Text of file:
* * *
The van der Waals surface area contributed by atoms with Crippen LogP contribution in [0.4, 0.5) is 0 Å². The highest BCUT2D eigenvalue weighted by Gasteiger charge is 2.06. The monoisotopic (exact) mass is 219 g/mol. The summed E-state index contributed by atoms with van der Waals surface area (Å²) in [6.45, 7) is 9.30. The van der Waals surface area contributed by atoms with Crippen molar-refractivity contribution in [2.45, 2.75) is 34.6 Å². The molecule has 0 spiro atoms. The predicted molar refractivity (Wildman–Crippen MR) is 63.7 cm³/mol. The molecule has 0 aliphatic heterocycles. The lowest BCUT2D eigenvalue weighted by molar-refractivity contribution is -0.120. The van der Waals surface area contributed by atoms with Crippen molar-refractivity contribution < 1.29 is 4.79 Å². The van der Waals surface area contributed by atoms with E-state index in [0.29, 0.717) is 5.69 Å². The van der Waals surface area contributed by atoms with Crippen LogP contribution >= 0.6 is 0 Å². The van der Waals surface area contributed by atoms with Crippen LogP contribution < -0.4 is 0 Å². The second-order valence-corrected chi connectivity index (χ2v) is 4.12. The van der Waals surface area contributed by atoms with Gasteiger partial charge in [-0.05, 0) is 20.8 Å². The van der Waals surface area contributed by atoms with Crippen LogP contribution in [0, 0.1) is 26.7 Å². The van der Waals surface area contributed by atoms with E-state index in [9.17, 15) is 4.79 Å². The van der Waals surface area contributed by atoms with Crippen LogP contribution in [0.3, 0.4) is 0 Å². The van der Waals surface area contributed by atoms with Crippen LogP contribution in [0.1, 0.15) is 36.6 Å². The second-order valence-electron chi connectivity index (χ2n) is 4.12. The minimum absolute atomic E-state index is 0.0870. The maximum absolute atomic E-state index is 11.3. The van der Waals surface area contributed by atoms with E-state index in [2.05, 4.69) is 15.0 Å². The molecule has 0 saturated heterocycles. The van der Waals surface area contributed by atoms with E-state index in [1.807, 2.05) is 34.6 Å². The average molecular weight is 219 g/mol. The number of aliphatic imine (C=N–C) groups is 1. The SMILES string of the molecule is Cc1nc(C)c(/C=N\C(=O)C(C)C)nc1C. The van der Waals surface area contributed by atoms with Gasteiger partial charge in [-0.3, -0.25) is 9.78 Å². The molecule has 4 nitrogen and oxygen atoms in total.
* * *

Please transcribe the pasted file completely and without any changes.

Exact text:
The van der Waals surface area contributed by atoms with Crippen LogP contribution in [0.4, 0.5) is 0 Å². The highest BCUT2D eigenvalue weighted by Gasteiger charge is 2.06. The monoisotopic (exact) mass is 219 g/mol. The summed E-state index contributed by atoms with van der Waals surface area (Å²) in [6.45, 7) is 9.30. The van der Waals surface area contributed by atoms with Crippen molar-refractivity contribution in [2.45, 2.75) is 34.6 Å². The molecule has 0 spiro atoms. The predicted molar refractivity (Wildman–Crippen MR) is 63.7 cm³/mol. The molecule has 0 aliphatic heterocycles. The lowest BCUT2D eigenvalue weighted by molar-refractivity contribution is -0.120. The van der Waals surface area contributed by atoms with Crippen molar-refractivity contribution < 1.29 is 4.79 Å². The van der Waals surface area contributed by atoms with E-state index in [0.29, 0.717) is 5.69 Å². The van der Waals surface area contributed by atoms with Crippen LogP contribution >= 0.6 is 0 Å². The van der Waals surface area contributed by atoms with Crippen LogP contribution < -0.4 is 0 Å². The second-order valence-corrected chi connectivity index (χ2v) is 4.12. The van der Waals surface area contributed by atoms with Gasteiger partial charge in [-0.05, 0) is 20.8 Å². The van der Waals surface area contributed by atoms with Crippen LogP contribution in [0, 0.1) is 26.7 Å². The van der Waals surface area contributed by atoms with E-state index in [9.17, 15) is 4.79 Å². The van der Waals surface area contributed by atoms with Crippen LogP contribution in [0.3, 0.4) is 0 Å². The van der Waals surface area contributed by atoms with Crippen LogP contribution in [0.1, 0.15) is 36.6 Å². The second-order valence-electron chi connectivity index (χ2n) is 4.12. The minimum absolute atomic E-state index is 0.0870. The maximum absolute atomic E-state index is 11.3. The van der Waals surface area contributed by atoms with E-state index in [2.05, 4.69) is 15.0 Å². The molecule has 0 saturated heterocycles. The van der Waals surface area contributed by atoms with E-state index in [1.807, 2.05) is 34.6 Å². The average molecular weight is 219 g/mol. The number of aliphatic imine (C=N–C) groups is 1. The SMILES string of the molecule is Cc1nc(C)c(/C=N\C(=O)C(C)C)nc1C. The van der Waals surface area contributed by atoms with Gasteiger partial charge in [-0.3, -0.25) is 9.78 Å². The molecule has 4 nitrogen and oxygen atoms in total.